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A neutral vessel which succeeded in carrying contraband to the enemy with false papers may be detained for having carried such contraband, if she is encountered before she has completed her return voyage

For this the Order in Council of October 29 substituted the following provisions:

A neutral vessel, with papers indicating a neutral destination, which notwithstanding the destination shown on the papers, proceeds to an enemy port, is liable to capture and condemnation if she is encountered before the end of her next voyage. If the law was as I have have stated it, those provisions do not operate in extension of it, but, if anything, as a mitigation of the captor's rights. Therefore according to The Zamora (supra) they are not invalid. It is not necessary in the present case to decide which is applicable. It is only if the vessel succeeded in carrying contraband to the enemy, in the one case, or if she proceeded to an enemy port in the other, that the penalty on the return or next voyage would attach. For the reasons given, in any view of the present case as the goods were never delivered to the enemy, the vessel was immune when she was captured.

Therefore, an order must be made that the owner of the vessel was entitled to her restitution. By reason of his conduct, however, he must bear and pay the costs and expenses of and incident to these prize proceedings. As it appears that the vessel was delivered up on bail, the form of the judgment will be a declaration of the right to restitution on payment of such costs and expenses, and an order that the bail be released upon such costs and expenses being paid into court.


On May 8, 1916, the Judicial Committee of the Privy Council rendered a judgment affirming the decision of the Prize Court, rendered May 21, 1915, that the German ship Ophelia, which had been captured by a British man-of-war, was not constructed, adapted, or used for the special and sole purpose of affording aid and relief to the wounded, sick, and ship-wrecked, and that she was adapted and used as a signalling ship for military purposes, and that she had therefore forfeited protection under The Hague Convention, and, being an enemy ship, must be condemned as lawful prize. (The decision of Sir Samuel Evans in the lower court may be found in The Times Law Reports, Vol. 31, p. 452, and this Journal for January, 1916, p. 170.)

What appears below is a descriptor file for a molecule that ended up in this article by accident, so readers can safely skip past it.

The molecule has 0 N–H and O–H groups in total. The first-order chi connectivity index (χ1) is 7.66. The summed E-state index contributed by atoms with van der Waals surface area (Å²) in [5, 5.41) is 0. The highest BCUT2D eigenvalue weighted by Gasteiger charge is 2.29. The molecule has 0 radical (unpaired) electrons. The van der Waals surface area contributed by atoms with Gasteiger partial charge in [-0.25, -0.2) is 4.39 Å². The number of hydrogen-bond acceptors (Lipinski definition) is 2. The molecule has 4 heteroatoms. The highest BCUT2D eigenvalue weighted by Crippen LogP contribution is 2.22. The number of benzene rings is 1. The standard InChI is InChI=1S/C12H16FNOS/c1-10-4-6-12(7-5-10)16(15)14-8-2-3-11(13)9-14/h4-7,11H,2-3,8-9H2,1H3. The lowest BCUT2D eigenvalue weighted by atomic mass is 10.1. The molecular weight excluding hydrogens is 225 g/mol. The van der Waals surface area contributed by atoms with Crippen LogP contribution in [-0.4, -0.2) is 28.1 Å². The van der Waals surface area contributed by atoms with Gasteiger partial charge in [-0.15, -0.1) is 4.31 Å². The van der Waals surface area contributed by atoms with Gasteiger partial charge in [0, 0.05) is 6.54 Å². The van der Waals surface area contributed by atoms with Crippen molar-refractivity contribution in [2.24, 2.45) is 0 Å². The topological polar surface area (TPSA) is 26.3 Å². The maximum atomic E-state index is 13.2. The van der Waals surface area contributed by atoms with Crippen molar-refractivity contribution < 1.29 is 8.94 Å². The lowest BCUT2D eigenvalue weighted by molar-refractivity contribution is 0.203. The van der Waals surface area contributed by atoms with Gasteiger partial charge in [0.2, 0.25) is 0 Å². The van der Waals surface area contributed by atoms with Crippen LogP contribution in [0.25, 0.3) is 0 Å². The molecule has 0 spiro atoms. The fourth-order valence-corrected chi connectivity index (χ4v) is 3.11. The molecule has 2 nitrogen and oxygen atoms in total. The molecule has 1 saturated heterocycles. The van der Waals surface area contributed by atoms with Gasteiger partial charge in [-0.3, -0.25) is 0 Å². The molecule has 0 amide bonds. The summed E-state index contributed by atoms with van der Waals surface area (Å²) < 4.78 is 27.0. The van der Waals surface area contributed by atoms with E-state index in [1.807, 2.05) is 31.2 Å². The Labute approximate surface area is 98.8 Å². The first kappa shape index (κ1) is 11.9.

British Prize Court

Decided May 22, 1916

(The Times Law Reports, Vol. 32, p. 529)

Contraband goods sent by post are not protected by Article I of the 11th Hague Convention and when seized as prize are liable to condemnation.

In these cases the Procurator-General asked for the condemnation of a large quantity of rubber which was found upon the removal and examination of the mails carried by the three Dutch steamers, as follows: Tubantia, 173-2lbs. of rubber in about 173 parcels, and seven parcels of wool (sample size); Gelria, 1,390 parcels of rubber; and Hollandia, 1,265 parcels of rubber.

Intercepted correspondence between consignors in Brazil and consignees in Germany referred to an extensive traffic of this kind. One letter from a consignor stated: “Including today's shipment, you have received from me already india-rubber to the selling value of 13,000 marks." Another letter from a Hamburg firm to correspondents in Manaos contained the following:

We have been receiving regularly for some time from Para shipments by parcels of raw rubber, and we would like to draw your attention to this business. These shipments are effected in parcels, as samples without value, by each mail about 200 parcels, each containing about 320 grammes net of raw rubber. The trouble of packing and the high postage expenses are amply compensated for by the good price which can now be obtained here for the goods. Up to the present nothing has been lost. Over there, the price for the article will not be very high, so that if we reckon with the present price here of about 25 marks per kilo (about 10s. per lb.) good profits are possible. The postal authorities, who make a good profit out of the postage, will probably have nothing to say against the dispatch of so many parcels. (And should such be the case, you may easily obtain the permission in Rio de Janeiro which, in a similar case, had already been given once before.)

The shipment would est be effected via Pernambuco, as from there Dutch ships do not call at any English port

You ought to take this business into consideration, as, in this manner, you might make your remittances here in goods on which you could further make very good profits.


Held, That the rubber was not exempt as postal correspondence under Article 1 of the 11th Hague Convention, that to attempt to send these parcels as genuine postal correspondence under the convention, was dishonest and that the property was subject to condemnation as contraband.